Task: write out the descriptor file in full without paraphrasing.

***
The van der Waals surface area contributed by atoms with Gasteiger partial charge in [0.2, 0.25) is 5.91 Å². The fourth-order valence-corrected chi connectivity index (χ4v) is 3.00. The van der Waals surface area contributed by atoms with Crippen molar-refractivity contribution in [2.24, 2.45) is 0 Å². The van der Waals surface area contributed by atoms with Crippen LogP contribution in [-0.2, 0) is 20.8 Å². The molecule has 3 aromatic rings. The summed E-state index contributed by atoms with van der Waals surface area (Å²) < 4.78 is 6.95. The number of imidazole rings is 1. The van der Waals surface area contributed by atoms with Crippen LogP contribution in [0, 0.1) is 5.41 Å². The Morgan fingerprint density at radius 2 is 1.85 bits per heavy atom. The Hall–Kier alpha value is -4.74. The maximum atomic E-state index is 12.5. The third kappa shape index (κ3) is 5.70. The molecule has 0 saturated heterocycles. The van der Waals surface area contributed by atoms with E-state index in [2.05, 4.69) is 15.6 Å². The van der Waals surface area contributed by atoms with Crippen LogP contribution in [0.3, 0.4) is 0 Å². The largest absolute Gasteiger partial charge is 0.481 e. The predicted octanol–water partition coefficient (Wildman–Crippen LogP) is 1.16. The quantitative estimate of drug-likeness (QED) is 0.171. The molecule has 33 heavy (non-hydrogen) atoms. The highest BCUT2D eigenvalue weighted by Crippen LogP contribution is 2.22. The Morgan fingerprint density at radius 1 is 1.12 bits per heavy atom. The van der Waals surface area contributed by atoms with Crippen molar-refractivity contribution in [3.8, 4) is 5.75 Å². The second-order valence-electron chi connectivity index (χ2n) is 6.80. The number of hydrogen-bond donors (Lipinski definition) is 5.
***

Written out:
The van der Waals surface area contributed by atoms with Gasteiger partial charge in [0.2, 0.25) is 5.91 Å². The fourth-order valence-corrected chi connectivity index (χ4v) is 3.00. The van der Waals surface area contributed by atoms with Crippen molar-refractivity contribution in [2.24, 2.45) is 0 Å². The van der Waals surface area contributed by atoms with Crippen LogP contribution in [-0.2, 0) is 20.8 Å². The molecule has 3 aromatic rings. The summed E-state index contributed by atoms with van der Waals surface area (Å²) < 4.78 is 6.95. The number of imidazole rings is 1. The van der Waals surface area contributed by atoms with Crippen LogP contribution in [0, 0.1) is 5.41 Å². The Morgan fingerprint density at radius 2 is 1.85 bits per heavy atom. The Hall–Kier alpha value is -4.74. The maximum atomic E-state index is 12.5. The third kappa shape index (κ3) is 5.70. The molecule has 0 saturated heterocycles. The van der Waals surface area contributed by atoms with E-state index in [2.05, 4.69) is 15.6 Å². The van der Waals surface area contributed by atoms with Crippen LogP contribution in [0.3, 0.4) is 0 Å². The largest absolute Gasteiger partial charge is 0.481 e. The predicted octanol–water partition coefficient (Wildman–Crippen LogP) is 1.16. The quantitative estimate of drug-likeness (QED) is 0.171. The molecule has 33 heavy (non-hydrogen) atoms. The highest BCUT2D eigenvalue weighted by Crippen LogP contribution is 2.22. The Morgan fingerprint density at radius 1 is 1.12 bits per heavy atom. The van der Waals surface area contributed by atoms with Crippen molar-refractivity contribution in [3.8, 4) is 5.75 Å². The second-order valence-electron chi connectivity index (χ2n) is 6.80. The number of hydrogen-bond donors (Lipinski definition) is 5.